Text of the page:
Members of the Saint Regis Mohawk Tribe have approved a ballot measure to establish a medical marijuana program in the territory as well as a separate question expressing majority support for broader adult-use legalization in the future.
Both referendum questions were put to tribal members on December 14, and the Election Board announced this week that neither measure received any challenges during the five-day appeal period, meaning they can proceed with implementing the medical cannabis program.
Eighty-six percent of voters in the reservation, which is located in upstate New York, approved the medical marijuana resolution and 76 percent agreed that recreational legalization should follow, pending details for a regulatory framework.
The vote comes three years after the tribe approved a similar preliminary referendum in favor of enacting a medical cannabis program. After that point, officials organized a series of public meetings and community informational sessions to help craft the rules.
“For the future legalization of recreational marijuana, 155 ‘Yes’ versus 49 ‘No’ votes approved following a similar process in the drafting of regulations that would control its use, sale, processing and cultivation on the Territory,” the Saint Regis Mohawk Tribal Council said in a press release on Monday. “To assist with the regulation’s development, similar opportunities will be provided for membership to give input and feedback in a series of consultation sessions and public meetings.”
Under the medical cannabis resolution, the Akwesasne Public Health Authority and the Akwesasne Medical Marijuana Advisory Board regulate the market.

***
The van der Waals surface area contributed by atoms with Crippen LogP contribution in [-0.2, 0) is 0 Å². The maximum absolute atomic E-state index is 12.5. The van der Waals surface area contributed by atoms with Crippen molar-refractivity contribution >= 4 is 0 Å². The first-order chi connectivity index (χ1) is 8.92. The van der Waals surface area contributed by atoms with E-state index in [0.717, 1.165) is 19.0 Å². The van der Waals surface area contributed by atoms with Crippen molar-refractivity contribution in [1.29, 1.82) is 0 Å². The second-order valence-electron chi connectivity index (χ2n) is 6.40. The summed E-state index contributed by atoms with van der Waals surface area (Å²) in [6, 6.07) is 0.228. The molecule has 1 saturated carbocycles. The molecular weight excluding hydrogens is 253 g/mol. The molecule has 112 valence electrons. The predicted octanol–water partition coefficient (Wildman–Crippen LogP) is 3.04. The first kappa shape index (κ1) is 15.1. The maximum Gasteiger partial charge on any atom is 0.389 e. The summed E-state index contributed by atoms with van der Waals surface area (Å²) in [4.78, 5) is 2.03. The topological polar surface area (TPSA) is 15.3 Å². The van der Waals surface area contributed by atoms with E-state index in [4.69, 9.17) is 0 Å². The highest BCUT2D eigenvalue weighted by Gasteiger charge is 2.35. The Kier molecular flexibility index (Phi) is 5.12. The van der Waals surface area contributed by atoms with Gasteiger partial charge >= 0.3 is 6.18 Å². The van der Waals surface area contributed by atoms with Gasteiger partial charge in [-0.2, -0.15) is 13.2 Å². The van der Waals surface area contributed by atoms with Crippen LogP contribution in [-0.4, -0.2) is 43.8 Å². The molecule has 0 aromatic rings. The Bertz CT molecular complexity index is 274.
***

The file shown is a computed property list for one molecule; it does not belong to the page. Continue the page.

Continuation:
The latter body will be comprised of a three-member panel tasked with administering “the rules and regulatory requirements of the ordinance” while the former will have five members responsible for providing “guidance on scientific and technical matters.” The boards “will be filled through a community callout and need to be in place prior to medical marijuana being available in the Territory at a tribally licensed dispensary.”
While marijuana remains federally illegal, the Justice Department under the Obama administration issued a memo in 2014 stating that tribal marijuana programs would be generally protected against federal intervention, just as it did for states the previous year. But Jeff Sessions, the then-attorney general under President Trump, rescinded both memos in early 2018.
Separately, the House of Representatives approved an amendment to a spending bill in June that included a rider stipulating that Native American marijuana programs couldn’t be infringed upon by the Justice Department. That provision was dropped during negotiations with the Senate, however.
Sen. Elizabeth Warren (D-MA), a 2020 Democratic presidential candidate, unveiled a plan for native American tribes in August that includes a provision calling for all marijuana programs to be protected against federal interference.
Photo courtesy of Mike Latimer.